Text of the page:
# Spring constant of angled beam

I'm trying to solve for the dynamics of three blocks, shown below. Two blocks are pushed into a central shuttle, and their force is transmitted through a thin angled beam/pawl. The pawl bends when pushed quickly, so I've observed shuttle velocities ($$\dot{x}$$) way lower than I originally expected from modelling the pawl as a rigid kinematic constraint.

I hypothesize that I can model the dynamics better by modelling the spring constant of this angled pawl, but I'm not sure from my intro solid mechanics courses how to do so. My first guess that I could potentially adapt the fixed-guided beam bending formula like so:

$$m_1 \ddot{y} = F_y - k_1y = F_y - \frac{12EI}{L^3}\left(\frac{y}{\sin(\alpha)}\right)$$ $$m_2 \ddot{x} = k_2y = \left(\frac{k_1}{\tan(\alpha)}\right)y =\frac{12EI}{L^3}\left(\frac{y}{\sin(\alpha)\tan(\alpha)}\right)$$

Is this the correct way to model the spring constant of an angled beam? I'd also appreciate suggestions if I'm modelling the dynamics themselves wrong, but my question is focused on the spring constant first and foremost. Thank you very much!

• Is everything pin jointed? Assuming it is then -Your FBD of the pawl is not in equilibrium. You need to split the force at each end into an axial force and a transverse load. But, absent buckling there's nothing there to bend the pawl. It probably isn't important but what forces act on the m1 blocks to keep them vertical? Commented Jul 9, 2023 at 2:28
• @GregLocock If pinned, I don't think the angled beam could work as a bending spring in this case, so it would have to be fixed at least at one end. On the other hand, it could still work as a simple tension/compression spring, which should be the easiest to incorporate into the model. Commented Jul 9, 2023 at 6:41
• @GregLocock As mentioned in the OP, I assumed a fixed-guided beam would be the best approximation (fixed on the side of m1, guided in how it moves on the shuttle). That said, my prior coursework never really covered how to handle a guided condition if the beam is fixed to move on a (relatively) angled line instead of perpendicular. Commented Jul 9, 2023 at 15:50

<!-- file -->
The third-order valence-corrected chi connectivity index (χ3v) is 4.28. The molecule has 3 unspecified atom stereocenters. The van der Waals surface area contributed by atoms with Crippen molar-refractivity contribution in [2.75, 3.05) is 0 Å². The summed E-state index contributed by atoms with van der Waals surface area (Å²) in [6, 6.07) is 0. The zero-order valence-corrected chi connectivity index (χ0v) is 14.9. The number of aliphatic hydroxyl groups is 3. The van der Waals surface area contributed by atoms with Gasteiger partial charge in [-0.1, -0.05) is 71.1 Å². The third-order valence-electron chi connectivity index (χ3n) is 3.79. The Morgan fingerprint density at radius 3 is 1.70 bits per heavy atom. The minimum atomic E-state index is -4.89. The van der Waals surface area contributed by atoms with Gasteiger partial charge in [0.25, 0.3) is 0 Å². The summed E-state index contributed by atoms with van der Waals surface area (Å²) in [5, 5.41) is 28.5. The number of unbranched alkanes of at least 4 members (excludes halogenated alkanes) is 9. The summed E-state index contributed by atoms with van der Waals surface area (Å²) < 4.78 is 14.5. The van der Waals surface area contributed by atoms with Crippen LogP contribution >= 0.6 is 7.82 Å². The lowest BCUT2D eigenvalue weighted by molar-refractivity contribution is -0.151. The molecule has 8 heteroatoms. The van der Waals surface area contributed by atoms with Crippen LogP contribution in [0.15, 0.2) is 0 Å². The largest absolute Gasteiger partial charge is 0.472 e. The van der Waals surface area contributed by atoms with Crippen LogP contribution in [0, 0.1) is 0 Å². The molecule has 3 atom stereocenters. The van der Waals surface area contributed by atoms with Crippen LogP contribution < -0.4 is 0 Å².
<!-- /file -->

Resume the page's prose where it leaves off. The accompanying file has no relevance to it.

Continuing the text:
• @TomášLétal By tension-compression spring, did you mean it in the sense I've used it in my dynamics equations (force = kx)? If so, my confusion is coming from what my K should be for an angled fixed-guided beam. The beam's mass is trivial comes to m1 and m2, so in hindsight the FBD should be nearly at equilibrium somehow? Commented Jul 9, 2023 at 15:55
• @asyndeton256 For tension-compression, $k$ would be the "spring constant" as a ratio between the axial force $F_a$ and axial elongation $u_a$. So in this case, $k = \frac{(w\cdot T)\cdot E}{L}$. The axial direction would be in along the length $L$. Commented Jul 9, 2023 at 18:56

I think the basic approach to the spring constant should be based on simple tension-compression, i.e.: $$k = \frac{(w\cdot T)\cdot E}{L}$$
If you consider the initial state without any forces and moments and then introduce just forces $$F_x$$ and $$F_y$$ in static equilibrium, there might be little to no bending ($$\alpha$$ close to 45°). For the plate to transfer bending moments, the end angles would have to deviate from the initial $$\alpha$$, which I think would be second order effect, causing nonlinear behaviour which you cannot describe by a stiffness constant anyway.
One problem might arise in compression due to $$w \ll L$$, although in such case, you would need to consider Euler beam buckling (or plate buckling if $$T$$ is more like $$L$$ than $$w$$ in this case). This will not help you much with linear stiffness, because it only allows you to calculate a critical compression force, below which the compression constant still works, but above which the behaviour becomes nonlinear.